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GR9677 #9
Problem
 GREPhysics.NET Official Solution Alternate Solutions
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Atomic$\Rightarrow$}Rydberg Energy

$\frac{1}{\lambda}=R\left( \frac{1}{n_f^2} - \frac{1}{n_0^2} \right)$. Given the information that the Lyman Series is $n_f=1$, and the Balmer series is $n_f=2$, one forms the ratio $\lambda_L/\lambda_B=0.25$ (taking $n_i=\infty$). This is closest to choice (A). (Recall that ETS wants the answer that best fits.)

Alternate Solutions
 hamood2007-04-07 15:24:52 yeah it makes more sense to go for the smallest Energies (meaning longest wavelengthhs); so n= 2 & 1 for Lyman and n = 3 & 2 for Balmer.Reply to this comment senatez2006-11-01 10:51:41 Yes, it should be $[1/(1/1^2-1/2^2]/[1/(1/2^2-1/3^2)] = 5/27$Reply to this comment
sina2
2013-09-21 09:37:53
We should consider:
$E\,=\,hf$ or
$E\,=\,h\frac {v }{ \lambda }$
So the longest wavelength belongs to lowest possible energy.
5/27 is correct.
2012-04-06 20:34:20
There is roughly a 4 to 1 ratio from Balmer to the Lyman series as quoted in this paper, "This is possible because of the near four to one ratio in wavelengths of Balmer and Lyman." http://www.ph.unimelb.edu.au/~chantler/opticshome/xrayopt/LamingChantlerNIM.pdf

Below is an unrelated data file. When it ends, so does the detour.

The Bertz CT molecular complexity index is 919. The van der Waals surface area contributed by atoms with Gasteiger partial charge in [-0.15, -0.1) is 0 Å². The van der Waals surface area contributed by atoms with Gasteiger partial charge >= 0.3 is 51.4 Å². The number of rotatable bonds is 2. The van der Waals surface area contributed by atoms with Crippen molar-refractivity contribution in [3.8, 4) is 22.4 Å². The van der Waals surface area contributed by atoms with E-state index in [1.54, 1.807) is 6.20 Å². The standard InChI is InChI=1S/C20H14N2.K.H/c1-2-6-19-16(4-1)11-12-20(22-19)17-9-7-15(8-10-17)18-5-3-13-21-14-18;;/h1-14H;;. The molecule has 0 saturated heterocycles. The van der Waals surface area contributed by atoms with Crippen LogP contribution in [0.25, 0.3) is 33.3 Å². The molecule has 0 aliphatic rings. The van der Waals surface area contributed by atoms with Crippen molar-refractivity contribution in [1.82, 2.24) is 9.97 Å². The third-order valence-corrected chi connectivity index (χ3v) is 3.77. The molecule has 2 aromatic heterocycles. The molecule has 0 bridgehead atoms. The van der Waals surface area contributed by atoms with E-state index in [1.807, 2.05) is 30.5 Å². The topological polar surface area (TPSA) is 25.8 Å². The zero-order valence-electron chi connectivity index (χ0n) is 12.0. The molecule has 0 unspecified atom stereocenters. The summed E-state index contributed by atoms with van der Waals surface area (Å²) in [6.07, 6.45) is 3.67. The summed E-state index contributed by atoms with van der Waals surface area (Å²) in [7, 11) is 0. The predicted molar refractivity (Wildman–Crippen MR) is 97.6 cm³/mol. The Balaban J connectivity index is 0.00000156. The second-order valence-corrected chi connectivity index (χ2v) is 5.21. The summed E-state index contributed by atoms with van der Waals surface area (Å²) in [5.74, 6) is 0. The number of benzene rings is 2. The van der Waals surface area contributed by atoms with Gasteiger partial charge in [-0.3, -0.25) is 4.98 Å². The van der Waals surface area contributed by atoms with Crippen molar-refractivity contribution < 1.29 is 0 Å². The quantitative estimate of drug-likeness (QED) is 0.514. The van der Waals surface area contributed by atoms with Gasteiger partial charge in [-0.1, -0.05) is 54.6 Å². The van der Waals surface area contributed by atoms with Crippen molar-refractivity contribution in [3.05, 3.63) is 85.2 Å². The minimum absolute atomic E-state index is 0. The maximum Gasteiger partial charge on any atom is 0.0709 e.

Thanks for this site Yosun!!!
hamood
2007-04-07 15:24:52
yeah it makes more sense to go for the smallest Energies (meaning longest wavelengthhs); so n= 2 & 1 for Lyman and n = 3 & 2 for Balmer.
senatez
2006-11-01 10:51:41
Yes, it should be $[1/(1/1^2-1/2^2]/[1/(1/2^2-1/3^2)] = 5/27$
 cartonn30gel2011-04-03 21:45:14 5/27 is correct
sblusk
2006-10-24 06:10:41
The ratio of longest wavelengths corresponds to the smallest energy difference. So, one should not use n_i = infinite, but rather

n_i = 2 and 3 for Lyman and Balmer series, respectively. In this case one obtains exactly 5/27.
kevglynn
2006-10-22 11:20:24
I just want to go along with what was mentioned in the last post. For lamda to be a maximum, one would want to minimize its inverse. Therefore, n_i approaching infinity is a wrong assumption. Instead, use the smallest possible value of n_i, which would be n_i = n_f + 1
daschaich
2005-11-07 23:20:46
Actually, the longest wavelength results when $n_i = n_f + 1$ and the shortest wavelength when $n_i = \infty$. The result $\frac{5}{27}$ given in A is exact.

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